Despite voices declaring the death of the September issue, the most important edition of a fashion magazine in a year is very much alive. Only different. Just bear with me for a bit…
Remember that scene in The Devil Wears Prada, where Miranda Priestly tells her assistant, Andy, that she’s wearing a sweater selected for her by the people in the room? I bet you do.
She uses a simple reference to cerulean blue, the color of Andy’s sweater, to explain how the fashion industry, and, in particular, “the people in the room” – i.e. fashion editors – are dictating what we’re wearing.
It’s not a secret that the novel on which the film is based is a roman à clef of the author’s experience as an assistant to Vogue editor-in-chief, Anna Wintour. So Miranda’s explanation may as well have been a depiction of reality.
Fashion magazines, such as Vogue, have always had a say in what is trending. A decade ago, one could argue that their influence was so great, they were “guiding” trends. And one of the most powerful tools for them to do that was the September issue. The more pages it had, the greater the power it was likely to have over us.
But times have changed. Print circulation has declined. Celebrities now reach wider audiences through their Instagram accounts. Street style blogs claim their fair share of attention. Advertisers spend less than they used to on print ads. Fashion magazines struggle to keep up with digital trends. And there are even voices that claim the September issue is dead – is it, really?
Dead or undergoing transformation?
One thing’s for sure: The “people in the room” no longer have the power to guide or dictate fashion trends. Their influence has faded, and they know it. So they’re changing tactics. They’re focusing more on social and ethical pain points in their September issues. And they’re engaging celebrities with greater power to set new trends, to do so from the pages of their September issues.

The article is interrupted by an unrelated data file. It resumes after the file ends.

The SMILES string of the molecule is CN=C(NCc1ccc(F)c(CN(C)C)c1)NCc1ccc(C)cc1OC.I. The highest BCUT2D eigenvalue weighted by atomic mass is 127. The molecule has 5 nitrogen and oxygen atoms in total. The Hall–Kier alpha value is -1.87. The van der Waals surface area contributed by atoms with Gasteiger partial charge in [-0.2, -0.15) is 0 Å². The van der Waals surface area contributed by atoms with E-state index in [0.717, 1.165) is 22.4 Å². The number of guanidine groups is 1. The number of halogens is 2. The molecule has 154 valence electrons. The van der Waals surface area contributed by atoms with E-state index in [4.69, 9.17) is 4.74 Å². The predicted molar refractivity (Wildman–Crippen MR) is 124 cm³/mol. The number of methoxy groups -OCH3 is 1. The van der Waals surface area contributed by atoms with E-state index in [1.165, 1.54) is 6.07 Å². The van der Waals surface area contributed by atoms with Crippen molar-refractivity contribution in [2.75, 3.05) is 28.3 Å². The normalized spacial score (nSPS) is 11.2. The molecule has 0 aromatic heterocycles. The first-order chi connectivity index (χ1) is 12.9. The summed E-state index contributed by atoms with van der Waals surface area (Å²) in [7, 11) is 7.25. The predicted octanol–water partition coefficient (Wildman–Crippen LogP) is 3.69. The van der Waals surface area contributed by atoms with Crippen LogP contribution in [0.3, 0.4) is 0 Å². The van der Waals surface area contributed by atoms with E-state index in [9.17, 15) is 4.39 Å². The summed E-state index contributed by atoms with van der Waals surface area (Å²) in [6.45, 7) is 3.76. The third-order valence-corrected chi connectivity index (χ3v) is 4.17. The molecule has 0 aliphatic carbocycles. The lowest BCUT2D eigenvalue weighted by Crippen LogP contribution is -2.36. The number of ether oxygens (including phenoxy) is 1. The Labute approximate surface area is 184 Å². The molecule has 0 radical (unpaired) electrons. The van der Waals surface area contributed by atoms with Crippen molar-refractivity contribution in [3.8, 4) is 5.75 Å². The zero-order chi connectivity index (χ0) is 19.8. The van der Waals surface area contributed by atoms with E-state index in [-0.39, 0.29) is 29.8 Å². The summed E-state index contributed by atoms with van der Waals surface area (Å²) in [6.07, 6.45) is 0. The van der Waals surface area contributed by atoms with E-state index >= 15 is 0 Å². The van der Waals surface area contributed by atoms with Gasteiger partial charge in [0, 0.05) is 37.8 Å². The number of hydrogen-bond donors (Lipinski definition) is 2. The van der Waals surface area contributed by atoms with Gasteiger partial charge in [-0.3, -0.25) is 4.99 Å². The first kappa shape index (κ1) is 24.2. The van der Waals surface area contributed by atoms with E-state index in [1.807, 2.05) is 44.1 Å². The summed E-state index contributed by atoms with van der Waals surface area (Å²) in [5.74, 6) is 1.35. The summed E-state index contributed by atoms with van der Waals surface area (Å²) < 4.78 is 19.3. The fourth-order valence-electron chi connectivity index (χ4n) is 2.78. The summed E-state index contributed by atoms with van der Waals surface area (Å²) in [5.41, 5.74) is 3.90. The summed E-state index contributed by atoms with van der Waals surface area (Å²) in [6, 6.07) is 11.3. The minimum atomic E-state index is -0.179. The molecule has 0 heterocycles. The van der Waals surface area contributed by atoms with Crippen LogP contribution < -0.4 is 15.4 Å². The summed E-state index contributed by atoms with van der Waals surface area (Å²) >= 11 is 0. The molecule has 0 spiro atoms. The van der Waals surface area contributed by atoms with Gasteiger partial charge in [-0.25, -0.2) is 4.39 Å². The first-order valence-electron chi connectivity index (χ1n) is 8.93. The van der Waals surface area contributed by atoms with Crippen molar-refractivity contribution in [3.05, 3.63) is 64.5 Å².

Queen B taking creative control of the Vogue September Issue cover shoot
Vogue, for example, got Beyoncé on the cover for this year’s September issue. But under certain conditions. The star chose the outfits she wore for the cover shoot. She also chose the photographer herself. And she wanted to tell her own story, instead of giving a formal interview.
She basically took control over the creative direction of the issue. If Vogue was willing to make this compromise, then it’s clear how important it was for them to get a celebrity of Beyoncé’s caliber on their cover.
It was a well-thought-out move on Vogue’s side. Anyone who reads Beyoncé’s story will agree, I’m sure, as it addresses social problems women and people of color are facing today, and most readers will likely find something to resonate with and share. Which will buy Vogue back some of that attention they’ve been losing.
Elle UK makes its September Issue about sustainability in fashion
In a similar attempt to grab more attention with their September issue, Elle UK editors have made theirs all about sustainability in fashion. As if picking up from where the Copenhagen Fashion Summit left off, Elle UK features sustainability pioneer Stella McCartney and other celebrities talk about the importance of having a more sustainable future in fashion. Livia Firth takes the topic further, connecting it with the #MeToo social movement:
When you look at the #MeToo campaign and the concept of feminism, you think, “How can we just be feminists in our little world?” When you are a feminist, you have to consider women everywhere. When you get dressed, you are wearing the story of another woman who is getting exploited. If you are a true feminist, #MeToo also has to apply to them. You have to make the connection and remember those stories.
It’s interesting how these things seem to come together, for the purpose of good. It’s even more interesting to see how the September issue, built primarily as a tool for guiding fashion trends and selling fashion items, is acquiring a new purpose: that of addressing social and ethical problems.
So is the September issue really dead? I would say ‘no’.
It’s just undergoing a transformation, as fashion editors are more mindful of social and ethical movements, and leverage them to keep their businesses afloat.